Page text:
Like all therapeutic product regulators worldwide, Health Canada recognizes that there are limitations in understanding the benefits and harms of a product even after a product has been authorized for sale. It is generally understood that knowledge about drugs and medical devices over their life-cycle is required to adequately support patient safety. Increasing this knowledge reduces the uncertainty associated with the real-world benefits and harms of a product which may not be evident during the clinical trial or investigational testing phases.

Reports of serious ADRs and MDIs by manufacturers and importers, health care professionals and the public are often the first sign of emerging safety issues. The regulatory amendment for mandatory reporting of serious ADRs and MDIs by hospitals aims to increase the quantity of reporting and improve the quality of these reports, to enable a better understanding of the benefits and harms of therapeutic products being used in Canada. Improving the knowledge base on therapeutic product safety will empower Canadians along with their health care providers to make better, more informed decisions regarding their medical treatment and will support overall patient safety.

1.1 Objective

The purpose of this guidance document is to provide hospitals with information that may be useful in achieving compliance with the federal regulatory requirement for hospitals to report serious ADRs and MDIs to Health Canada as outlined in section C.01.020.1 of the Food and Drug Regulations and section 62 of the Medical Device Regulations.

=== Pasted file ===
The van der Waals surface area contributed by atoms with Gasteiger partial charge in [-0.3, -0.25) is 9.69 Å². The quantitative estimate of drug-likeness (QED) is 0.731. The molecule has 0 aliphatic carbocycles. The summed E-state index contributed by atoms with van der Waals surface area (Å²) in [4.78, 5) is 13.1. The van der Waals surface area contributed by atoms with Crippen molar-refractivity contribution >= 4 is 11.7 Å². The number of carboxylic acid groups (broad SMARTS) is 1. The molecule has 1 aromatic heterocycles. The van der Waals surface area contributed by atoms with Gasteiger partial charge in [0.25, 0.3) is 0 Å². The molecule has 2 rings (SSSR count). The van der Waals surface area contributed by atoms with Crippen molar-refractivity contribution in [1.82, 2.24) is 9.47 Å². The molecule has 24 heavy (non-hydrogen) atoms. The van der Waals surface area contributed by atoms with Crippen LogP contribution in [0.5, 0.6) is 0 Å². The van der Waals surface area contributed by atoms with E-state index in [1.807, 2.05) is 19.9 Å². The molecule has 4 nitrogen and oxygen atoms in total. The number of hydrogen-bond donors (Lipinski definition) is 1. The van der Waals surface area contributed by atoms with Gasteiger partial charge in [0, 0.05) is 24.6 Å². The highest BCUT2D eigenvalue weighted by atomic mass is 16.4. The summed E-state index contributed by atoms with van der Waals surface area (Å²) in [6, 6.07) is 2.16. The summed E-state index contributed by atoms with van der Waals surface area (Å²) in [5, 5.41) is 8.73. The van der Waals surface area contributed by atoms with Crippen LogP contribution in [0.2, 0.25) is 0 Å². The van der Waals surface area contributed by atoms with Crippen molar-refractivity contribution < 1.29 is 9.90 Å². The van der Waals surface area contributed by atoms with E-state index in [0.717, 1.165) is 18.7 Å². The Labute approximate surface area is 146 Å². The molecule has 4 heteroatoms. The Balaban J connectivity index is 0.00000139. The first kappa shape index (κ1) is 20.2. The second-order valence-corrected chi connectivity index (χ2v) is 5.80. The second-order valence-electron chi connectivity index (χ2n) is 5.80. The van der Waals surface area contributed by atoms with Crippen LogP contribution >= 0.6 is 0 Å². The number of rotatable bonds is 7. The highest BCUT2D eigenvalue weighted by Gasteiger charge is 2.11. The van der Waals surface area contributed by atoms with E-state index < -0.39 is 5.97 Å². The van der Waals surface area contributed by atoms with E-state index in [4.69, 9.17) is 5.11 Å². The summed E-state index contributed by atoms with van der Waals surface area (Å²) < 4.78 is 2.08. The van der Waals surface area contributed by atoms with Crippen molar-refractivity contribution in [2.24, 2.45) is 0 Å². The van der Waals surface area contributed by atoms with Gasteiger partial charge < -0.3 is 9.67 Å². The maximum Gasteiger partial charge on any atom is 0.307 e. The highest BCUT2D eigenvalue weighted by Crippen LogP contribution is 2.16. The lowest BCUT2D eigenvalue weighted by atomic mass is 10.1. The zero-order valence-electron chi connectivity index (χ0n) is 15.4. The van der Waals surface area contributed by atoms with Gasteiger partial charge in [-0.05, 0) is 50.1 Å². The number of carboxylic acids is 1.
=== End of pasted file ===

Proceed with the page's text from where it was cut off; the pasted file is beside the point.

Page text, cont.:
1.2 Scope and application

This regulatory requirement applies to hospitals that are regulated through provincial or territorial legislation, as well as hospitals operated by the federal government.

The regulations flow from section 21.8 of the Food and Drugs Act and apply to serious ADRs and MDIs involving a therapeutic product. A "therapeutic product" is defined in the Food and Drugs Act to be a drug or device or any combination of drugs and devices, but does not include a natural health product within the meaning of the Natural Health Products Regulations. For more information on the types of therapeutic products subject to the mandatory reporting requirements for hospitals, see section 4 of this guidance document.